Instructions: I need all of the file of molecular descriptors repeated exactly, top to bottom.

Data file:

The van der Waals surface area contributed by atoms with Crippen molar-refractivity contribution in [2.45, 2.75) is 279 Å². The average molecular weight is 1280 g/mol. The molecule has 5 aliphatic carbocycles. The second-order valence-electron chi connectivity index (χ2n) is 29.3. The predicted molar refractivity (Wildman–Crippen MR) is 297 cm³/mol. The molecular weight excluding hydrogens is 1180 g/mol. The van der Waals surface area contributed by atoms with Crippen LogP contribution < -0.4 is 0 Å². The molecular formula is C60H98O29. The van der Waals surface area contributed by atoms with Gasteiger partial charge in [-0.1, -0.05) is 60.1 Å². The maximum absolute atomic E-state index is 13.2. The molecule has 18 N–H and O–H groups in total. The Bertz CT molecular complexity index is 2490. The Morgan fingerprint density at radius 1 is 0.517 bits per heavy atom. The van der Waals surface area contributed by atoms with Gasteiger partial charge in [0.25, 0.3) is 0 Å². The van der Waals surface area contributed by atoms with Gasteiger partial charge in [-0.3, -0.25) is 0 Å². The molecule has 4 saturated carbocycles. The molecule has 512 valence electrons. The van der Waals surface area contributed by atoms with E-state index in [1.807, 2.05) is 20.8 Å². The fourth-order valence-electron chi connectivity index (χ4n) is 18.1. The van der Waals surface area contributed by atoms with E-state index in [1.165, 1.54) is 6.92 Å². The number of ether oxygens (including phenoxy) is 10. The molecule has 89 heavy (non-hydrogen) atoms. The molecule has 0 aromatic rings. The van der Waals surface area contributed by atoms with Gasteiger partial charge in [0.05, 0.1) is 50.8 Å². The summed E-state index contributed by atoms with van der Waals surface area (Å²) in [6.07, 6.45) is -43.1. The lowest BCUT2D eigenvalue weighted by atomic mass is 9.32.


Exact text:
The van der Waals surface area contributed by atoms with Crippen molar-refractivity contribution in [2.45, 2.75) is 279 Å². The average molecular weight is 1280 g/mol. The molecule has 5 aliphatic carbocycles. The second-order valence-electron chi connectivity index (χ2n) is 29.3. The predicted molar refractivity (Wildman–Crippen MR) is 297 cm³/mol. The molecular weight excluding hydrogens is 1180 g/mol. The van der Waals surface area contributed by atoms with Crippen LogP contribution < -0.4 is 0 Å². The molecular formula is C60H98O29. The van der Waals surface area contributed by atoms with Gasteiger partial charge in [-0.1, -0.05) is 60.1 Å². The maximum absolute atomic E-state index is 13.2. The molecule has 18 N–H and O–H groups in total. The Bertz CT molecular complexity index is 2490. The Morgan fingerprint density at radius 1 is 0.517 bits per heavy atom. The van der Waals surface area contributed by atoms with Gasteiger partial charge in [0.25, 0.3) is 0 Å². The van der Waals surface area contributed by atoms with Gasteiger partial charge in [-0.3, -0.25) is 0 Å². The molecule has 4 saturated carbocycles. The molecule has 512 valence electrons. The van der Waals surface area contributed by atoms with E-state index in [1.807, 2.05) is 20.8 Å². The fourth-order valence-electron chi connectivity index (χ4n) is 18.1. The van der Waals surface area contributed by atoms with E-state index in [1.165, 1.54) is 6.92 Å². The number of ether oxygens (including phenoxy) is 10. The molecule has 89 heavy (non-hydrogen) atoms. The molecule has 0 aromatic rings. The van der Waals surface area contributed by atoms with Gasteiger partial charge in [0.05, 0.1) is 50.8 Å². The summed E-state index contributed by atoms with van der Waals surface area (Å²) in [6.07, 6.45) is -43.1. The lowest BCUT2D eigenvalue weighted by atomic mass is 9.32.